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I fear thou wilt: indeed I have done that,
I could have wish'd t' avoid but for a cause
So lovely, so belovM
End. What dost thou mean? I'll not indulge a thought that thou couldst do One act unworthy of thyself, thy honour, And that firm zeal against these foes of Heaven: Thou couldst not save thy life, by means inglorious. Pho. Alas, thou know'st me not—I'm man, frail man, To error born ; and who, that's man, is perfect. To save my life ! O no, well was it risk'd For thee ! had it been lost, 'twere not too much, And thou art safe:—O what wouldst thou have
said, If I had risk'd my soul to saveEudocia! Eud. Ha! speak—Oh no, be dumb—it cannot be! And yet thy looks are chang'd, thy lips grow pale.
Why dost thou shake? Alas! I tremble too!
Thou couldst not, hast not sworn to Mahomet?
cause, These batter'd walls were rocks impregnable, Their towers of adamant. But, O, I fear
Some act of thine
Pho. No more—I'll tell thee all; I found the wakeful foe in midnight council, Resolv'd ere day to make a fresh attack, Keen for revenge, and hungry after slaughter— Could my rack'd soul bear that, and think of thee i
Nay, think of thee expos'd a helpless prey
Pho. No, the sword,
Eud. Safe! free! O no life, freedom, every
'Tis thou hast blasted all my joys for ever,
Pho. Cruel Eudocia!
A while from what I was dost tkou reject me?
Think of the cause
Eud. The cause! there is no cause— Not universal nature could afford A cause for this. What were dominion, pomp, The wealth of nations, nay, of all the world, If weigh'd with faith unspotted, heavenly truth, Thoughts free from guilt, the empire of the mind, And all the triumpthof a godlike breast, Firm aHd unmov'd in the great cause of virtue?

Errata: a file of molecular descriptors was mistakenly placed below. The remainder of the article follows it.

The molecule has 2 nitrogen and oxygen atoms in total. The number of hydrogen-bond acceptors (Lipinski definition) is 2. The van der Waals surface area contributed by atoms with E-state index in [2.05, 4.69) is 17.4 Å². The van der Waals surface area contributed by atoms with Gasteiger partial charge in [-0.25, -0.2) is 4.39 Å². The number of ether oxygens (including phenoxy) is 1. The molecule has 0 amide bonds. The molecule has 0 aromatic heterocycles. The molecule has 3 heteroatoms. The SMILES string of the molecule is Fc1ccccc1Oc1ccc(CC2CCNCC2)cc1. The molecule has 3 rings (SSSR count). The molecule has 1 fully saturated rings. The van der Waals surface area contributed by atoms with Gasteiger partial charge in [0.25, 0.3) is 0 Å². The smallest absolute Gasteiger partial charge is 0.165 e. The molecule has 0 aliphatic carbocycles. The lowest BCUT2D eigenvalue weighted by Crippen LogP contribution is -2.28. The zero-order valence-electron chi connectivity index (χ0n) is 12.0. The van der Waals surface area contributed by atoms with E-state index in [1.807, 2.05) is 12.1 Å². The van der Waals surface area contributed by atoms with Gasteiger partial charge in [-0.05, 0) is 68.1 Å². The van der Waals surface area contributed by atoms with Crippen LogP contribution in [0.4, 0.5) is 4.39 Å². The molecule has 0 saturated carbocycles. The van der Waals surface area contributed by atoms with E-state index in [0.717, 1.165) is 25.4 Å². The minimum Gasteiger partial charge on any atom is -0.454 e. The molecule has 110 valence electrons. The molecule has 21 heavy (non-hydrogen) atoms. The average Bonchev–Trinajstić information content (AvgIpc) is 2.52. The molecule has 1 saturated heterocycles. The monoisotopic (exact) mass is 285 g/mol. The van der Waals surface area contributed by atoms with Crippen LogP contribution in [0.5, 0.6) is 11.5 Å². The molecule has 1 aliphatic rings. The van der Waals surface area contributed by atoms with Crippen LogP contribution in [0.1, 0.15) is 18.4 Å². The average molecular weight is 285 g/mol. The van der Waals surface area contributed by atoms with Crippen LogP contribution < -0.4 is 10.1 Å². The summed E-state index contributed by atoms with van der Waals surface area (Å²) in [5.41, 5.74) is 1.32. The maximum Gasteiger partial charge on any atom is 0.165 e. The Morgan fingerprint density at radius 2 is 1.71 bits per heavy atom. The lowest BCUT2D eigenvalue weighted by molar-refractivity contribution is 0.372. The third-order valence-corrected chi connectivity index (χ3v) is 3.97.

Pho. No more thou waken'st in my tortur'd
heart The cruel, conscious, worm, that stings to madness! Oh, I'm undone! I know it, and can bear To be' undone for thee, but not to lose thee.
Eud. Poor wretch !—I pity thee !—but art thou
Will I be made the curst reward of treason,
Pho. What league ?—'tis ended—I renounce it—
I bend to Heaven and thee O thou divine,
Thou matchless image of all perfect goodness!
Eud. No —we must part.
Then do not think
Thy loss in me is worth one drooping tear:
Farewell for still I cannot speak that word,
These tears speak for me—O farewell [Exit.
Pho. [Racing.] For ever! Return, return and speak it; say, for ever 1 She's gone—and now she joins the fugitives. O hear, all gracious Heaven ! wilt thou at once Forgive, and, O, inspire me to some act This day, that may in part redeem what's past '. Prosper this day, or let it be my last. [Exit. ACT THE FIFTH.
An open place in the City.
Enter Caled and Daran meeting.
Caled. Soldier, what news? thou look'st as thou wert angry.
Dor. And,durst I say it, so, my chief, lam;
Cal. No, say on.
Dar. Is this, my leader,
Cal. The vale of palms!
Dar. Beyond those hills, the place Where they agreed this day to meet and halt, To gather all their forces; there disguis'd, Just now I'veview'd their camp—O, I could curse My eyes for what they've seen.
Cal. What hast thou seen?
Dar. Why, all Damascus :—All its souls, its life, Its heart blood, all its treasure, piles of plate, Crosses enrich'd with gems, arras and silks,
And vests of gold, unfolded to the sun,
Dar. Tis true.
Cal. So forward too ! Curse on this foolish treaty!
Dar. Forward it looks as if they had been fore
warn'd. By Mahomet, the land wears not the face Of war, but trade ! and thou wouldst swear its merchants Were sending forth their loaded caravans To all the neighb'ring countries.
Cal. Dogs ! infidels ! 'tis more than was allow'd!
Dar. And shall we not pursue them—Robbers! thieves! That steal away themselves, and all they're worth, And wrong the valiant soldier of his due?
Cal. [Aside.] The caliph shall know this—he shall. Abudah, This is thy coward bargain—I renounce it, Daran, we'll stop their march, and search.
Dar. And strip—
Cal. And kill. v
Dar. That's well. And yet I fear Abudah's christian friend
Cal. If possible,
Dar. I knew my general would not suffer this,